Deleted Batman v Superman Scene Would Have (Poorly) Explained a Martha-Size Plot Hole
Batman v Superman is iconic in its terribleness. It’s the kind of awful that is both brave for sticking to an artistic vision that is definitely very tied to its creator, Zack Snyder, but also so telling of how male creators can just decide to make movies full of sound and fury, signifying nothing. That has left viewers to try to make sense out of things that were not explained in the film because they were “cut.”
The latest revolves around out favorite plot device: Martha.
As we all recall, our two “heroes” get into a brawl because Batman is being paranoid to a tinfoil-hat degree, and Superman is sad because people don’t trust him because of propaganda. Their conflict comes to a sharp halt, not when they realize that they’ve been played against each other by a second-rate Lex Luthor, but when they both realize, like anyone who could read Wikipedia, that their mothers have the same first name.
Fans have been wondering why Superman didn’t just use his abilities to find Martha instead of being conned into fighting Batman, because Superman has super hearing and all that.
Well, there’s an explanation for that. There was supposed to be a scene showing Superman trying to do just that, but being held back … by guilt?
“He flies up above the city and hovers,” Snyder explained during one of his Vero live-streams with fans, via CBR. “The camera begins to rotate around him as he hears the cries of citywide crime going on and, as we get closer, he is in pain because he knows if he [tries] to find her this way, he will have to ignore the countless crimes going on in the two cities and the world.”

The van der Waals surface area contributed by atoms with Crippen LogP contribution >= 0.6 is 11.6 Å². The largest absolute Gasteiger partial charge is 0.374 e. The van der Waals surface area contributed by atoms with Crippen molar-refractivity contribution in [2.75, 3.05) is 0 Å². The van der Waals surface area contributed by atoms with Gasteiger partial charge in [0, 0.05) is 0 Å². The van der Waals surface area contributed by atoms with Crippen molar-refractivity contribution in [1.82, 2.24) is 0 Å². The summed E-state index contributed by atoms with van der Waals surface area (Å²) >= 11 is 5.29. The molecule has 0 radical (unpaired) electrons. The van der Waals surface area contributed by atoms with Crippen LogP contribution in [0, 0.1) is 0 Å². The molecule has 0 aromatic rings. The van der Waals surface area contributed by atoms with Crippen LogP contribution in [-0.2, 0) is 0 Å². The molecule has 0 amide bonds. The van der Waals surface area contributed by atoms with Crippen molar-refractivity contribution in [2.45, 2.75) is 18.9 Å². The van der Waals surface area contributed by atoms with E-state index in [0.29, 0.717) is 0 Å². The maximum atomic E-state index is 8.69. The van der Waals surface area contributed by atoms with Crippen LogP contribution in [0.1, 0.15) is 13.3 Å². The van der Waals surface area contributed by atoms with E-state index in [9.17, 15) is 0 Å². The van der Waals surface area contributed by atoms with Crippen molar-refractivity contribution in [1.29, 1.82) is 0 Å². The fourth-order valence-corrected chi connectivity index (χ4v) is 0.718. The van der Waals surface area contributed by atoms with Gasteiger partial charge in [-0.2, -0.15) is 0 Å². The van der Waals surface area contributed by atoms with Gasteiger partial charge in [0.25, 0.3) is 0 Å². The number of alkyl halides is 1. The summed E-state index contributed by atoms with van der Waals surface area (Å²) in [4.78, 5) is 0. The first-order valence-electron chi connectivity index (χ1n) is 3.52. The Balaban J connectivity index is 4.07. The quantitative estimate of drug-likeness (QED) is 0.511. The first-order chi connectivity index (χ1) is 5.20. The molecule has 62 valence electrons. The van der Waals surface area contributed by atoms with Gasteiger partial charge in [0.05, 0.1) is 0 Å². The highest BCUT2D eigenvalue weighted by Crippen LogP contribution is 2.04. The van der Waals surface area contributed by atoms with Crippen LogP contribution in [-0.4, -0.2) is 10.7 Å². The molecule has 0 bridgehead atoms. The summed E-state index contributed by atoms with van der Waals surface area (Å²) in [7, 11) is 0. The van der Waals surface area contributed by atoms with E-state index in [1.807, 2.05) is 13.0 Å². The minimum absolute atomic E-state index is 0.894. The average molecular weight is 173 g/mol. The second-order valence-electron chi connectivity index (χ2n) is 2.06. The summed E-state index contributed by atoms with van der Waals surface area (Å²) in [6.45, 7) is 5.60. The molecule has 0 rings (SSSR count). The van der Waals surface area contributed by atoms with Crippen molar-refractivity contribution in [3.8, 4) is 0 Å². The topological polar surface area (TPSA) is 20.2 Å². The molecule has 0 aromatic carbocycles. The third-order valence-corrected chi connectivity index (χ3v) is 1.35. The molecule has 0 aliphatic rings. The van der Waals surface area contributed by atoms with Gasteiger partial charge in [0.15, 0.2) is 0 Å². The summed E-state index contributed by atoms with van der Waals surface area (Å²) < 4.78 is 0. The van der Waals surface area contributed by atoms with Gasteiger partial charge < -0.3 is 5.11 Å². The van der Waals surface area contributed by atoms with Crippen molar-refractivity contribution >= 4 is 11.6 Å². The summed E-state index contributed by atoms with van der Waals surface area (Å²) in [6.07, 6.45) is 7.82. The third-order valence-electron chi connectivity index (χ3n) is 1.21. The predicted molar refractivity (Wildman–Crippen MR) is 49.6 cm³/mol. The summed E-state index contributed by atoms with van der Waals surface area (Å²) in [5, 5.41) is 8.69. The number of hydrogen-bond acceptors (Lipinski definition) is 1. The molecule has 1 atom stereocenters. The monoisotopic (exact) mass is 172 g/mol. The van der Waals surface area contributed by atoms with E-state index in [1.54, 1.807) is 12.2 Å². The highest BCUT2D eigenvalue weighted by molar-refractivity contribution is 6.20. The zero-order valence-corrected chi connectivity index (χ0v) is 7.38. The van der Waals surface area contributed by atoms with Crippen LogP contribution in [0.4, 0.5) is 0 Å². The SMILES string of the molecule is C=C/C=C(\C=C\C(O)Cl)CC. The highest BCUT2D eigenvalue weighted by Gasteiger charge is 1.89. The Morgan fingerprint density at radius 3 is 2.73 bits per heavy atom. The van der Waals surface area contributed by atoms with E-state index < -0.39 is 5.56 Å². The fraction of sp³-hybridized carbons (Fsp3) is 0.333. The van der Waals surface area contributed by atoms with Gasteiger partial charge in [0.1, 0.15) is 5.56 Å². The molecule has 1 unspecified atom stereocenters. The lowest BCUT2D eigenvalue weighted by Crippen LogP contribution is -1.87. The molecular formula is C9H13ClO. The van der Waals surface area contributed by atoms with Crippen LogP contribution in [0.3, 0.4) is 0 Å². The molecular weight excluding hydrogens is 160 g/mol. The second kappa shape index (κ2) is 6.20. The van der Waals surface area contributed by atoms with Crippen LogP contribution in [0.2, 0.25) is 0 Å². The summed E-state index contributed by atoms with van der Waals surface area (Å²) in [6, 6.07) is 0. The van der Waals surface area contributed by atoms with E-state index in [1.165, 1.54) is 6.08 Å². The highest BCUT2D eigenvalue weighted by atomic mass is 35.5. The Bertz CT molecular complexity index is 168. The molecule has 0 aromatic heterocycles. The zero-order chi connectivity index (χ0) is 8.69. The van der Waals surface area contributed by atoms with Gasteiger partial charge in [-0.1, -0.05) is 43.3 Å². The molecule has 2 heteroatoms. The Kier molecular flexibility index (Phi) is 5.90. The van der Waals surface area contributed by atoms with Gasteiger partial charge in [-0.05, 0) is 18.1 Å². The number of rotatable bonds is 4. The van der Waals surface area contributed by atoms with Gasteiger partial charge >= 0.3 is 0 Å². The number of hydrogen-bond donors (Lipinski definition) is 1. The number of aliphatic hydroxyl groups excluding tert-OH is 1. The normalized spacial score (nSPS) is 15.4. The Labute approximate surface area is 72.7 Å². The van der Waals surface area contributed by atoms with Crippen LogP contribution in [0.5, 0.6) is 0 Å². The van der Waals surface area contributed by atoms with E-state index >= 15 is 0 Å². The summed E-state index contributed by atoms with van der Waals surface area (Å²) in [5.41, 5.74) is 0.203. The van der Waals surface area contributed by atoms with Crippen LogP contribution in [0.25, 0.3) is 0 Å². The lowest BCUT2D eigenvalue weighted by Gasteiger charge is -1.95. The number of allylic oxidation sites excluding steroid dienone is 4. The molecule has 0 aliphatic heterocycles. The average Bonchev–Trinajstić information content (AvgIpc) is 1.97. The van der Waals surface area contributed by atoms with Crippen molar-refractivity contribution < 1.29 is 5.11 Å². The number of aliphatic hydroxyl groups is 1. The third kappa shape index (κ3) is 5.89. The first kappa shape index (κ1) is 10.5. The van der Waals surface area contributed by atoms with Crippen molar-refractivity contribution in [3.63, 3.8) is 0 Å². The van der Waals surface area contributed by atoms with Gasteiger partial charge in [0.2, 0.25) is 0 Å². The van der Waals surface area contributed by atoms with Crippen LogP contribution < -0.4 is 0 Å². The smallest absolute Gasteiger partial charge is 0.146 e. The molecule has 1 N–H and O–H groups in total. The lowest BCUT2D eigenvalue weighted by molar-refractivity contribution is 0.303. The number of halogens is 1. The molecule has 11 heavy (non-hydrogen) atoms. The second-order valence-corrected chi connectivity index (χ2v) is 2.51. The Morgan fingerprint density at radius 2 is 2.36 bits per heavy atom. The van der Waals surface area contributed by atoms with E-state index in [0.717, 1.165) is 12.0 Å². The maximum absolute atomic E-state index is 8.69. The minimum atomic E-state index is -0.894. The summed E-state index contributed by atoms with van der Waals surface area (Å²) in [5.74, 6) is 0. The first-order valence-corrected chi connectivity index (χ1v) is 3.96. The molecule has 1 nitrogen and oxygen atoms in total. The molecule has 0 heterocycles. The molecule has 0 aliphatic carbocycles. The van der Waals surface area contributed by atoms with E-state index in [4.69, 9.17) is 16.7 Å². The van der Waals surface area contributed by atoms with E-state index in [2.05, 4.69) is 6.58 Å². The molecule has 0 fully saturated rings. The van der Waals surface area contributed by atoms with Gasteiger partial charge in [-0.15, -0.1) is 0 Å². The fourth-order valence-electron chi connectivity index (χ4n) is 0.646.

That sounds all well and good, but … he then decided to ignore all of that in order to fight Batman to then save his mother. Would it not be smarter to just save his mother and avoid getting into an unnecessary conflict with Batman, in order to then save more people? CBR noted that this choice would have continued the Synder vision of Superman being a more “emotionally vulnerable figure.”
I know there are people who are fans of Snyder’s vision of Superman, and I do find him to be a more emotionally complex figure because he cries sometimes. However, for me, Snyder’s Ayn Rand version of Clark Kent seems at odds with the more Rousseauian ideas I believe Clark embodies as someone who is not bound by the limitations of human civilization, but I’m not Chidi, so what do I know?
Snyder’s Superman never seems to care about people for the joy of helping his “fellow man.” It seems he does it because he is so powerful it feels like an obligation—that if he didn’t become a hero, what else would he be?
But that’s just one Superman fangirl’s opinion. What do you think? Does this explanation “fix” anything for you? Or does it just create more questions?
All hail the might of Martha.
(via CBR, image: Warner Bros.)
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